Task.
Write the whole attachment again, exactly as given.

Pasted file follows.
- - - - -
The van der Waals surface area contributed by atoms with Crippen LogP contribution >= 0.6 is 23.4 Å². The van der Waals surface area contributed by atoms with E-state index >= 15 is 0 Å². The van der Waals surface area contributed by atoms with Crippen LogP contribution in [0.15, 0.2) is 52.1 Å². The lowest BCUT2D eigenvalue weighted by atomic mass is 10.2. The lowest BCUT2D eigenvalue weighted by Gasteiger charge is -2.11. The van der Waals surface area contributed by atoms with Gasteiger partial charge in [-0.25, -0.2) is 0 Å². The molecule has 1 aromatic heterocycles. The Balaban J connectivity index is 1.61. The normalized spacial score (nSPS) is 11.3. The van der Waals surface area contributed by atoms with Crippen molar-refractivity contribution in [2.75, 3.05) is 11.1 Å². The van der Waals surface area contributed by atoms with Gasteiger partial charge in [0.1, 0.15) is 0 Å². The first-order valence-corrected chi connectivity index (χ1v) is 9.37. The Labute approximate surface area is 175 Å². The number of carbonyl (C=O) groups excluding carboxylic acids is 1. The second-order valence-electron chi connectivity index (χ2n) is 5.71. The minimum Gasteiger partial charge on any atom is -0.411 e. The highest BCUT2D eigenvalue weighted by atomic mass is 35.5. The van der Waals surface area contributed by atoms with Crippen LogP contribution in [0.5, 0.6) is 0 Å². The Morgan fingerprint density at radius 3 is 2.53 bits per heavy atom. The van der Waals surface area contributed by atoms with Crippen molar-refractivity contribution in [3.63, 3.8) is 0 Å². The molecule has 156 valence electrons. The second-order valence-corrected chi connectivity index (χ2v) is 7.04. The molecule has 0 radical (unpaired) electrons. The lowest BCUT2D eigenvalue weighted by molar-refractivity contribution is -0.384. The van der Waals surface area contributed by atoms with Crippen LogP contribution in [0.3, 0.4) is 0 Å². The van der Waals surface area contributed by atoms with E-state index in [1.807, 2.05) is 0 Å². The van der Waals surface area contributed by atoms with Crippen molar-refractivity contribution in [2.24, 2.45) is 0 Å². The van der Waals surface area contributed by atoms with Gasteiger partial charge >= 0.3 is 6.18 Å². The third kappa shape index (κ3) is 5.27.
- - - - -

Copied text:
The van der Waals surface area contributed by atoms with Crippen LogP contribution >= 0.6 is 23.4 Å². The van der Waals surface area contributed by atoms with E-state index >= 15 is 0 Å². The van der Waals surface area contributed by atoms with Crippen LogP contribution in [0.15, 0.2) is 52.1 Å². The lowest BCUT2D eigenvalue weighted by atomic mass is 10.2. The lowest BCUT2D eigenvalue weighted by Gasteiger charge is -2.11. The van der Waals surface area contributed by atoms with Gasteiger partial charge in [-0.25, -0.2) is 0 Å². The molecule has 1 aromatic heterocycles. The Balaban J connectivity index is 1.61. The normalized spacial score (nSPS) is 11.3. The van der Waals surface area contributed by atoms with Crippen molar-refractivity contribution in [2.75, 3.05) is 11.1 Å². The van der Waals surface area contributed by atoms with Gasteiger partial charge in [0.1, 0.15) is 0 Å². The first-order valence-corrected chi connectivity index (χ1v) is 9.37. The Labute approximate surface area is 175 Å². The number of carbonyl (C=O) groups excluding carboxylic acids is 1. The second-order valence-electron chi connectivity index (χ2n) is 5.71. The minimum Gasteiger partial charge on any atom is -0.411 e. The highest BCUT2D eigenvalue weighted by atomic mass is 35.5. The van der Waals surface area contributed by atoms with Crippen LogP contribution in [0.5, 0.6) is 0 Å². The Morgan fingerprint density at radius 3 is 2.53 bits per heavy atom. The van der Waals surface area contributed by atoms with Crippen molar-refractivity contribution in [3.63, 3.8) is 0 Å². The molecule has 156 valence electrons. The second-order valence-corrected chi connectivity index (χ2v) is 7.04. The molecule has 0 radical (unpaired) electrons. The lowest BCUT2D eigenvalue weighted by molar-refractivity contribution is -0.384. The van der Waals surface area contributed by atoms with Crippen LogP contribution in [0.3, 0.4) is 0 Å². The van der Waals surface area contributed by atoms with E-state index in [1.807, 2.05) is 0 Å². The van der Waals surface area contributed by atoms with Crippen molar-refractivity contribution in [2.24, 2.45) is 0 Å². The van der Waals surface area contributed by atoms with Gasteiger partial charge >= 0.3 is 6.18 Å². The third kappa shape index (κ3) is 5.27.